• The user gets clear feedback on applications and functions that are on
      • The user gets sufficient feedback on what is happening in the application
      • Platform design
      • Tag and sensor reading with the phone can be equipped with user confirmation
    • Autonomy
      • To be discussed
      • How much does the user need to know about what is happening in the application?
      • Does the user need reminding of applications that are continuously on?
      • Does the user need feedback on each individual data transmission?
      • How would this affect usability?
    • Integrity and Dignity
      • Individuals shall be respected and technical solutions shall not violate their dignity as human beings.
    • Integrity and Dignity
      • Application design
      • Evaluate that the application is acceptable from user point of view as well as from the point of view of other people involved.
      • Service design
      • Users are actors, not objects in the system.
      • Actual users should be involved in the design process, and their opinions should be listened.
      • Note
      • The person whose dignity can be insulted may be an outsider, not the actual user.
    • Reliability
      • Technical solutions shall be sufficiently reliable for the purposes that they are being used for. Technology shall not threat user’s physical or mental health.
    • Reliability
      • Application design
      • Measurement accuracy is sufficient for the purpose that it is used
      • Algorithms with which measurements are combined and analyzed are sufficient
      • Platform design
      • Platform is promoted as an application platform only for applications were the reliability requirements can be fulfilled, regarding both measurement accuracy and measurement frequency
      • Possible technical problems such as losing radio connection, memory getting full or need to recharge batteries are anticipated and indicated in time
      • Users should have ways to ensure the trustworthiness of tags for viruses and other hostile elements
      • Service design
      • User conception of the reliability is in line with the actual reliability
    • E-inclusion
      • Services should be accessible to all user groups despite of their physical or mental deficiencies .
    • E-inclusion
      • Application design
      • No user group is ignored without strong reasoning
      • Consider if the application has potential in providing specific value to disabled users
      • Platform design
      • Alternative modalities are supported in user interaction.
        • Enlarged fonts, speech recognition, Braille, voice-to-text, text-to-voice, ...
    • Role of technology in the society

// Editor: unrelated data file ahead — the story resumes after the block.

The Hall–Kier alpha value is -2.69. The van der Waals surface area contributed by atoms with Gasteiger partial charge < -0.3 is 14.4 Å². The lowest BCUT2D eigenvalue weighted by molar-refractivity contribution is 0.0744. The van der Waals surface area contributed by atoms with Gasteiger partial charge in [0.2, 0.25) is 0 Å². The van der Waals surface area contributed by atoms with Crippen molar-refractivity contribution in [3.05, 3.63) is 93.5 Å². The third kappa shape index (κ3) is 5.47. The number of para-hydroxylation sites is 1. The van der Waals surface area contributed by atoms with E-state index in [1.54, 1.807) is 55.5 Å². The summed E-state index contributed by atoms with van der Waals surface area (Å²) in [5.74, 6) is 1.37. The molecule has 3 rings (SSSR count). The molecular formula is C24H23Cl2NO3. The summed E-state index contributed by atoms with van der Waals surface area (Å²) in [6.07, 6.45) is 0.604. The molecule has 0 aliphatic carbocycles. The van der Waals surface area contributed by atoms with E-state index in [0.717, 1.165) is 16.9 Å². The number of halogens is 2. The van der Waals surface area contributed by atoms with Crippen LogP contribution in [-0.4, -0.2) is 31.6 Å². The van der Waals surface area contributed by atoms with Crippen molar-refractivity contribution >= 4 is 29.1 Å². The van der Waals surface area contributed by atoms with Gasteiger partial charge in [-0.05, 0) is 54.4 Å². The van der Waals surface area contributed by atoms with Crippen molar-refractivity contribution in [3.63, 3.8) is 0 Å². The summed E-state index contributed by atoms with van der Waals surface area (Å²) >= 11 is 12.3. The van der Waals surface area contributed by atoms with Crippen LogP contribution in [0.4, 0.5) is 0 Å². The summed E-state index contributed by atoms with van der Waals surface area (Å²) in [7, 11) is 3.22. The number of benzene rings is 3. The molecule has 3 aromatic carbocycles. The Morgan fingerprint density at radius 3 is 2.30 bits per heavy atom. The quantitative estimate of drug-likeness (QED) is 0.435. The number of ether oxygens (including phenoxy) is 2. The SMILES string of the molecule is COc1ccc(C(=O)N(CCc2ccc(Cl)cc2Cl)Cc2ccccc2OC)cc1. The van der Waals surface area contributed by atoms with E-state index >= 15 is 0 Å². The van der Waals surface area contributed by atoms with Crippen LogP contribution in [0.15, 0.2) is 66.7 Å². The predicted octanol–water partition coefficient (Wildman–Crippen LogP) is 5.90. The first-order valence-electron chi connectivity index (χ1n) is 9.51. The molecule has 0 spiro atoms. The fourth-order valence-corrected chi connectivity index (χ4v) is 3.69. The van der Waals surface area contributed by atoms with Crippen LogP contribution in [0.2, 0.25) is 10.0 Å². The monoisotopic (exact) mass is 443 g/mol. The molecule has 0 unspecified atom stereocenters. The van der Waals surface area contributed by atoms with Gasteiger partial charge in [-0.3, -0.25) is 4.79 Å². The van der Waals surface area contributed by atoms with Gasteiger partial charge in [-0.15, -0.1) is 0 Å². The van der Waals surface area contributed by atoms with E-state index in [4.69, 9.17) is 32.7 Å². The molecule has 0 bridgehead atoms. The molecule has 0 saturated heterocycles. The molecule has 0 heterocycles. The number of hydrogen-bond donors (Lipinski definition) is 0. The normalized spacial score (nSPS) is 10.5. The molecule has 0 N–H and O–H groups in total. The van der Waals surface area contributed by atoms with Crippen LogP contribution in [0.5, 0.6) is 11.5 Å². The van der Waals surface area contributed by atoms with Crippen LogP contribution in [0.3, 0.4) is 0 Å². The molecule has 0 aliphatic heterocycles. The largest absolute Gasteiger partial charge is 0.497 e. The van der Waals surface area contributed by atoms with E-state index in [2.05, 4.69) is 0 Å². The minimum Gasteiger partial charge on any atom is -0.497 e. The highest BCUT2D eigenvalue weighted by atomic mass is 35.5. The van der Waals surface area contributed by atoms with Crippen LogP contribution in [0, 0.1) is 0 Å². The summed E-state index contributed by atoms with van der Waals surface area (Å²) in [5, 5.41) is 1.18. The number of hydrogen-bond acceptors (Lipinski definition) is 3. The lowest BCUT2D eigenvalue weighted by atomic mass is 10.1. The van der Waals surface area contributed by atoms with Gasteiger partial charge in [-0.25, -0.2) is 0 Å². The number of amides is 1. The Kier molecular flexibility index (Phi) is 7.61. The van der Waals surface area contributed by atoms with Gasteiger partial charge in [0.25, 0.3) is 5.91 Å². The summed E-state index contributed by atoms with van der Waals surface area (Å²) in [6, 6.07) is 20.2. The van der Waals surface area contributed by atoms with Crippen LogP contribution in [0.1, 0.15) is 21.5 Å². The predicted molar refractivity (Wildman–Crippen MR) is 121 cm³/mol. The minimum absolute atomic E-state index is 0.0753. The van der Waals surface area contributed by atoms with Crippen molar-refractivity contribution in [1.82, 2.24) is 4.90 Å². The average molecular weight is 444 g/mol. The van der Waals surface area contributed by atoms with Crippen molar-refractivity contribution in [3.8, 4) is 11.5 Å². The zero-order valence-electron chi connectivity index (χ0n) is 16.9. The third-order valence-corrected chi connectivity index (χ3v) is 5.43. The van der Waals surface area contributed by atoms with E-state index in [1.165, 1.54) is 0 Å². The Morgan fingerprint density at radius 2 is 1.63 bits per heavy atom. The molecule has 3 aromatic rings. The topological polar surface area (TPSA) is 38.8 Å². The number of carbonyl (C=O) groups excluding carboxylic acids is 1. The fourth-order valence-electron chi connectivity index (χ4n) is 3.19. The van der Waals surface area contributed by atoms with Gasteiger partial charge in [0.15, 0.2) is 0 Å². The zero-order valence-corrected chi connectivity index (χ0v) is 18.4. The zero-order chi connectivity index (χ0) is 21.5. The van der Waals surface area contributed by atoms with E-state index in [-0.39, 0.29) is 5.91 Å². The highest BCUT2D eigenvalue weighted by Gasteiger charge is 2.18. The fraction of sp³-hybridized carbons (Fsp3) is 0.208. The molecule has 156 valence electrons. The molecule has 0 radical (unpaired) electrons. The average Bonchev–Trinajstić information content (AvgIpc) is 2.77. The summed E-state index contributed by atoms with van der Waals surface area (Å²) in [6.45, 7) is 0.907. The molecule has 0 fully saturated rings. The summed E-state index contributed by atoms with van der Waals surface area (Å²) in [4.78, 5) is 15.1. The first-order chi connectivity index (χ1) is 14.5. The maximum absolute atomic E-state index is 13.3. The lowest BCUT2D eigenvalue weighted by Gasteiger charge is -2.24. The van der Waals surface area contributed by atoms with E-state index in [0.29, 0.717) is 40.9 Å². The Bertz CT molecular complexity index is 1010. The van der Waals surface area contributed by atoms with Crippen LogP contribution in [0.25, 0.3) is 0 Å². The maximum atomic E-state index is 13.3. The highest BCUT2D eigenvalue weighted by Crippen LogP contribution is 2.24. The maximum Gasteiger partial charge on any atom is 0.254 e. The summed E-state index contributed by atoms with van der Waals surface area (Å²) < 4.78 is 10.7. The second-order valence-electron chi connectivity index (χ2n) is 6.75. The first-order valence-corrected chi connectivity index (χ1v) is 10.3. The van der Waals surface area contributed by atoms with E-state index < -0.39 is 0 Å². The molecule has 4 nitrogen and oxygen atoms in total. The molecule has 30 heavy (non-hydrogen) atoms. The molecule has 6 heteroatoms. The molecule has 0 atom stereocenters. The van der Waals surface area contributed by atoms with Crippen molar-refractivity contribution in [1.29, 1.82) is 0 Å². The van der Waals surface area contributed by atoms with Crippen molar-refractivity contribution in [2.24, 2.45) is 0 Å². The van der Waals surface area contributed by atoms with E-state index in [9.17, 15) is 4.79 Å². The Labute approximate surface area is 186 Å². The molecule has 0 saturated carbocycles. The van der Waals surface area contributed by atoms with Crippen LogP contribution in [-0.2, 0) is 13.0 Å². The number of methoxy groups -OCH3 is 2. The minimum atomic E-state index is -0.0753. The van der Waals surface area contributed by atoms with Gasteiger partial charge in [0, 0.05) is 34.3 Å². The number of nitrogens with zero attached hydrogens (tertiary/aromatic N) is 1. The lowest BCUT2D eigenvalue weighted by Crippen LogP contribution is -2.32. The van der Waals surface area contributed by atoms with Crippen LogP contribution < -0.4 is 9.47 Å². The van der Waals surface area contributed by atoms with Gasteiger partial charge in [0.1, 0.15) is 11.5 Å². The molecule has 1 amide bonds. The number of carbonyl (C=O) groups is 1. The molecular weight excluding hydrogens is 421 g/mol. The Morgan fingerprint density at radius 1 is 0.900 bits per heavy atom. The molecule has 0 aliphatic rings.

• The society shall make use of the technology so that it increases the quality of life and does not cause harm to anyone.
    • Role of technology in the society
      • Platform design
      • Purposes that the technology can be utilized for are analyzed thoroughly
      • Dark scenarios are included in the analysis: misuse, harmful applications, and hazards.
      • Ethical assessment is carried out to study whether those purposes are ethically acceptable
      • The usage possibilities to be promoted in marketing are assessed for ethical acceptability
    • Role of technology in the society
      • To be discussed
      • Should embedding of tags and sensors in the environment be regulated?
      • How informed people should be about AmI systems in their environment?
      • How should they get that information?
      • Do increasing possibilities to monitor health parameters increase the quality of life?
      • In general users should be able to find their own ways to utilize technology. To what extent should the designer anticipate possible (mis)uses?
    • Ubiquitous Health Service Ethics in China
    • China-specific UCD issues in ubiquitous health services TCM = Traditional Chinese Medicine
    • Elderly in the society: West and East Li Yang: Ost trifft West
    • Ethical guidelines for the East
      • Group orientation vs. individualism
      • Privacy
      • Benefit to the society
      • Medical paternalism
      • Traditional Chinese Medicine (TCM)
    • Group orientation vs. individualism
      • Ubiquitous health care and welfare services for the Chinese should include the patient’s family in discussing the patient’s needs.
      • In general, the family's role as the main authority for medical decision-making in China is strikingly different to the Western approach where the patient's family is involved in the decision-making only with the consent of the patient.
    • Privacy
      • Concern about privacy is a direct product of individualism.
      • Protection of privacy is usually not of top priority for Chinese patients. The information, on the contrary, can be circulated within the close people or relevant health care professionals.